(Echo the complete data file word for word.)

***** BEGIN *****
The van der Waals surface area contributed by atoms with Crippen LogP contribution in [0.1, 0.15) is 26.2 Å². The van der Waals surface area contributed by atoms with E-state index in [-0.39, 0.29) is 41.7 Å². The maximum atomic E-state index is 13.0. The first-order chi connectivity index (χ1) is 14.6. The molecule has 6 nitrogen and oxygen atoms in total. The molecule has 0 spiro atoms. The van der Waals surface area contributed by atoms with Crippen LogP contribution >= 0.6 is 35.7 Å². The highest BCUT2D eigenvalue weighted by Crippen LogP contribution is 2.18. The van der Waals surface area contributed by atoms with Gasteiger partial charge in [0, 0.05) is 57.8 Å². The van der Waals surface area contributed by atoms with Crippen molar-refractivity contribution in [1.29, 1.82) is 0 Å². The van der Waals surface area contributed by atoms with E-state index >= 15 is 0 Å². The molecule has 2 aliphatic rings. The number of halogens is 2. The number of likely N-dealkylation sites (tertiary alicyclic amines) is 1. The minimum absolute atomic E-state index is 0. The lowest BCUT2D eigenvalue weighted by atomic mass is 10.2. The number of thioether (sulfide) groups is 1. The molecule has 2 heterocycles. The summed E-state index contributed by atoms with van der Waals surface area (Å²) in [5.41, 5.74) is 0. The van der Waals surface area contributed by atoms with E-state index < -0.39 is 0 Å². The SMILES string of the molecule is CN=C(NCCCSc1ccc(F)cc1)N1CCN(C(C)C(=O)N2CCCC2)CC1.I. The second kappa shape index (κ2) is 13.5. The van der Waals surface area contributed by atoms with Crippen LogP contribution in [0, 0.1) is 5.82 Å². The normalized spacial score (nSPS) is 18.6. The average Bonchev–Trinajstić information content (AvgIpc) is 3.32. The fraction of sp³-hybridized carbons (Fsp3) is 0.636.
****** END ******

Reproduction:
The van der Waals surface area contributed by atoms with Crippen LogP contribution in [0.1, 0.15) is 26.2 Å². The van der Waals surface area contributed by atoms with E-state index in [-0.39, 0.29) is 41.7 Å². The maximum atomic E-state index is 13.0. The first-order chi connectivity index (χ1) is 14.6. The molecule has 6 nitrogen and oxygen atoms in total. The molecule has 0 spiro atoms. The van der Waals surface area contributed by atoms with Crippen LogP contribution >= 0.6 is 35.7 Å². The highest BCUT2D eigenvalue weighted by Crippen LogP contribution is 2.18. The van der Waals surface area contributed by atoms with Gasteiger partial charge in [0, 0.05) is 57.8 Å². The van der Waals surface area contributed by atoms with Crippen molar-refractivity contribution in [1.29, 1.82) is 0 Å². The van der Waals surface area contributed by atoms with E-state index >= 15 is 0 Å². The molecule has 2 aliphatic rings. The number of halogens is 2. The number of likely N-dealkylation sites (tertiary alicyclic amines) is 1. The minimum absolute atomic E-state index is 0. The lowest BCUT2D eigenvalue weighted by atomic mass is 10.2. The number of thioether (sulfide) groups is 1. The molecule has 2 heterocycles. The summed E-state index contributed by atoms with van der Waals surface area (Å²) in [5.41, 5.74) is 0. The van der Waals surface area contributed by atoms with E-state index < -0.39 is 0 Å². The SMILES string of the molecule is CN=C(NCCCSc1ccc(F)cc1)N1CCN(C(C)C(=O)N2CCCC2)CC1.I. The second kappa shape index (κ2) is 13.5. The van der Waals surface area contributed by atoms with Crippen LogP contribution in [0, 0.1) is 5.82 Å². The normalized spacial score (nSPS) is 18.6. The average Bonchev–Trinajstić information content (AvgIpc) is 3.32. The fraction of sp³-hybridized carbons (Fsp3) is 0.636.